Getting the basic navigation skills to at least 3 will make you far more able to move around in space, which makes you harder to hit, and makes it easier to get away when and if you need to. The basic Navigation skills are:

  • Navigation: Skill at regulating the power output of ship thrusters. 5% bonus to sub-warp ship velocity per skill level.
  • Evasive Maneuvering: Improved skill at efficiently turning and accelerating a spaceship. 5% improved ship agility for all ships per skill level.
  • Spaceship Command: The basic operation of spaceships. 2% improved ship agility for all ships per skill level.
  • Warp Drive Operation: Each skill level reduces the capacitor need of initiating warp by 10%. Means you can make long jumps in 1 hop rather than capping out.

Everyone who flies a PvP ship should also be able to fit at least an AB, and have the cap to use it. Microwarpdrives are very useful when they are called for, but for many ship fits the increase to signature radius will get you killed, and MWD uses a lot more cap, and reduces your overall cap available, so only fit an MWD when you know you should be using it and need to have the extra speed. The important skills are:

  • Afterburner - 5% reduction to Afterburner duration and 10% reduction in Afterburner capacitor use per skill level, Required to fit AB.
  • Fuel Conservation - Improved control over afterburner energy consumption. 10% reduction in afterburner capacitor needs per skill level.
  • High Speed Maneuvering - Skill at using MicroWarpdrives. 5% reduction in MicroWarpdrive capacitor usage per skill level, Required to fit MWD.
  • Acceleration Control - 5% Bonus to Afterburner and MicroWarpdrive speed boost per skill level.


Leadership skills are about providing bonuses to your squad/wing/fleet mates. The leadership skills are not needed to be in a role as SC/WC/FC (Squad/Wing/Fleet Commander), but if you don't have the skill to a large enough level to command the squad/wing/fleet size you are in charge of they will not get boosts from your level of leadership or any higher levels. As such leadership skills are something that you will not need to start out, but once you have the time to train them they can make you more useful in a fleet as having more Squad Commanders, Wing Commanders and Fleet Commanders who can pass on boosts is very useful. It is generally considered to be best to train the Leadership (for SC) to 5 and then WC to 3 first, as it is more important to be able to pass on bonuses than to grant them yourself, as only the best of the squad/wing/fleet booster is passed on. The skills for PvP are as follows:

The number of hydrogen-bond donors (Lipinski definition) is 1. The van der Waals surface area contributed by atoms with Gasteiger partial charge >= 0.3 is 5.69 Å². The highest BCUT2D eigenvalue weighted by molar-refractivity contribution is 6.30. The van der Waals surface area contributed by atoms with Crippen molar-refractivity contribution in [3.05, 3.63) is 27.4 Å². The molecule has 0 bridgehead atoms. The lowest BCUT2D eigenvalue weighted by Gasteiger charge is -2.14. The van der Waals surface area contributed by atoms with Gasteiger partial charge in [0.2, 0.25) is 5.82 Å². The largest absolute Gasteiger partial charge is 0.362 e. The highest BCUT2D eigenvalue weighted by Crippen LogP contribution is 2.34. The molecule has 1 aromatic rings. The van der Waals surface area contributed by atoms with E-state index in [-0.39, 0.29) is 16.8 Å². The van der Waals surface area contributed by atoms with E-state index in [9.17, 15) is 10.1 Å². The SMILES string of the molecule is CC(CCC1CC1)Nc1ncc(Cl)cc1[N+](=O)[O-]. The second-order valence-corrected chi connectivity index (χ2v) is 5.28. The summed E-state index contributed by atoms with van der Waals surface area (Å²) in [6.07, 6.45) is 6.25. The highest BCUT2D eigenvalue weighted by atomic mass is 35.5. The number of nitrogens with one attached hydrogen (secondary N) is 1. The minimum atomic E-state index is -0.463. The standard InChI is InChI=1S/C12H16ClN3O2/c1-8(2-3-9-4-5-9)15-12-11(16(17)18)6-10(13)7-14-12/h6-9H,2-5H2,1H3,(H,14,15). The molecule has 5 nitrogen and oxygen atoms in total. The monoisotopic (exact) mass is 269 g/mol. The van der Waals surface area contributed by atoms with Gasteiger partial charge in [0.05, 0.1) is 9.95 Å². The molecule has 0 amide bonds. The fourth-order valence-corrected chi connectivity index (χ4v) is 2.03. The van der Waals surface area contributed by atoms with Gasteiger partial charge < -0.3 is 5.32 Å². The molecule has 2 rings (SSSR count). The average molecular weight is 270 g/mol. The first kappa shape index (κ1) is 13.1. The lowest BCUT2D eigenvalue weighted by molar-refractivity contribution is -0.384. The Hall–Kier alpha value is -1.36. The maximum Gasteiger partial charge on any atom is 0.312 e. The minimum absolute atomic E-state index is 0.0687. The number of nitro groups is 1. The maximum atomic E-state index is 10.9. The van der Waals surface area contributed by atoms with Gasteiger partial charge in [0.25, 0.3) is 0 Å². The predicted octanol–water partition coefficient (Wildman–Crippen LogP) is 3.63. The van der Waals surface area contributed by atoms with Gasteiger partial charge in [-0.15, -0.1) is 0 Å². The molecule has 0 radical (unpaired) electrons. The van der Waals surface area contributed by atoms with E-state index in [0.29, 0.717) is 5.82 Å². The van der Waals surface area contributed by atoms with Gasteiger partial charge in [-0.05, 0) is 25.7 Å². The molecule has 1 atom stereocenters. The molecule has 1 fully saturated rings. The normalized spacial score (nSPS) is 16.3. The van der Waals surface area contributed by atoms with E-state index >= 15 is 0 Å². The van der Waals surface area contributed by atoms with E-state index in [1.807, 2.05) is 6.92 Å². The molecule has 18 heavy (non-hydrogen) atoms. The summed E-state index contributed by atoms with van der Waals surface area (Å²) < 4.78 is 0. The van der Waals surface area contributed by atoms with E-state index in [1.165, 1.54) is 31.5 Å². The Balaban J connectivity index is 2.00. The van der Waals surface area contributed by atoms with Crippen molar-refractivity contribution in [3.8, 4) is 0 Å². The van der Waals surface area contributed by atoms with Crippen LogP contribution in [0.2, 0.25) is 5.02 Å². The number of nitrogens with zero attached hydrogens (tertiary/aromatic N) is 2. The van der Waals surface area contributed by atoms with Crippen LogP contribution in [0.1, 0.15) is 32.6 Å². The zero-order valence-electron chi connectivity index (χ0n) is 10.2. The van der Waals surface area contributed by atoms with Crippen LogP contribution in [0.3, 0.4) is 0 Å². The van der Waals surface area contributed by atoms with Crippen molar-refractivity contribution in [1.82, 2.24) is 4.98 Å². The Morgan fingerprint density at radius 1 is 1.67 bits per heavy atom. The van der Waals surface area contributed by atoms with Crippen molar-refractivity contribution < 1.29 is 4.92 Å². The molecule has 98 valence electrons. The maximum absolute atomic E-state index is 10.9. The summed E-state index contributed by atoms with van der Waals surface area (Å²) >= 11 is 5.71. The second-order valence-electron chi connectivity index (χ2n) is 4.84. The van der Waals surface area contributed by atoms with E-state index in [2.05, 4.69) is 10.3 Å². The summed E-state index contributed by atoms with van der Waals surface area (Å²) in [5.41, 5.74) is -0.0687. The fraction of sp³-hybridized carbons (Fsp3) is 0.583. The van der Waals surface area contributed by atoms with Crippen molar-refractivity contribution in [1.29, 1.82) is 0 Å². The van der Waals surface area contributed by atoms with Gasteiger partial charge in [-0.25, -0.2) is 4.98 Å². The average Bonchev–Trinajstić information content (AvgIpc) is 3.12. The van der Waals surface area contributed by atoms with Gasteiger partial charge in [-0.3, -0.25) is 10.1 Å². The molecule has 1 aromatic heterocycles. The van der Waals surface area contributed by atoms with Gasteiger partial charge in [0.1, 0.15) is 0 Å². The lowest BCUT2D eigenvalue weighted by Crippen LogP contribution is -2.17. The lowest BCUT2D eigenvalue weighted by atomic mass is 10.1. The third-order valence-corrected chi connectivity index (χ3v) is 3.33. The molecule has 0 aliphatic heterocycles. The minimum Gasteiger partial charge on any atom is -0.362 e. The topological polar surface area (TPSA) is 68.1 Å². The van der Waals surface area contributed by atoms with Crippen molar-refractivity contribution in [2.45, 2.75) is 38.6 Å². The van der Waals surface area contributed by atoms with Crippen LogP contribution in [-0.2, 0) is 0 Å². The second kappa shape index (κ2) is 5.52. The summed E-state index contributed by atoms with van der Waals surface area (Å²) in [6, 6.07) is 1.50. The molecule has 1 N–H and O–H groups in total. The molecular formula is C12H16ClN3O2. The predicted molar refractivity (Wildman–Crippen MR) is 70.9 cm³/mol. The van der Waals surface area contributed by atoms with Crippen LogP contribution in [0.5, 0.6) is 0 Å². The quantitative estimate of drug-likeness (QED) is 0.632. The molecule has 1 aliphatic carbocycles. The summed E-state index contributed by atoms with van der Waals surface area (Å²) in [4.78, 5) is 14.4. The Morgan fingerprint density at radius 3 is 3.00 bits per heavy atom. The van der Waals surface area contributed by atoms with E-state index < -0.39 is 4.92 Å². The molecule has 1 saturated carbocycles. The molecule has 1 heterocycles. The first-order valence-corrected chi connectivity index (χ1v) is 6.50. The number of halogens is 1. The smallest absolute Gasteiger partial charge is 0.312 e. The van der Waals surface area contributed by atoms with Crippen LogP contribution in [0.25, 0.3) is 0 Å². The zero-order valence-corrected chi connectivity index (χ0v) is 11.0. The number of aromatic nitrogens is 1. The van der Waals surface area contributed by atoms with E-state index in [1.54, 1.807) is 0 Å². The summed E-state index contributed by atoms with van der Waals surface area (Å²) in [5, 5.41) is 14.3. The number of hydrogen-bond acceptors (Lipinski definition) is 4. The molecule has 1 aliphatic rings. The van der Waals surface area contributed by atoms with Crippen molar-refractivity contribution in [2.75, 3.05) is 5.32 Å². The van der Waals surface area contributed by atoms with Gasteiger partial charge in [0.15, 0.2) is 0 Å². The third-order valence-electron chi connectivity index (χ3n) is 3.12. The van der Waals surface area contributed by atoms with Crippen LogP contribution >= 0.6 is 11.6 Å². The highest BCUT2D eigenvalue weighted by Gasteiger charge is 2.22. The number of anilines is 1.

• Leadership: Allows command of a squad of size up to 2 members per skill level, up to a maximum of 10 members. 2% bonus to fleet members' targeting speed per skill level.
  • Wing Command: Allows command of a Wing up to operate 1 Squadron per skill level, up to a maximum of 5 Squadrons.
  • Fleet Command: Allows command of a fleet of up 1 Wing per skill level, up to a maximum of 5 Wings.
  • Armored Warfare: Grants a 2% bonus to fleet members' armor hit points per skill level.
  • Information Warfare: Grants a 2% bonus to fleet members' targeting range per skill level.
  • Siege Warfare: Grants a 2% bonus to fleet members' shield capacity per skill level.
  • Skirmish Warfare: Grants a 2% bonus to fleet members' agility per skill level.

Roles in PvP Fleets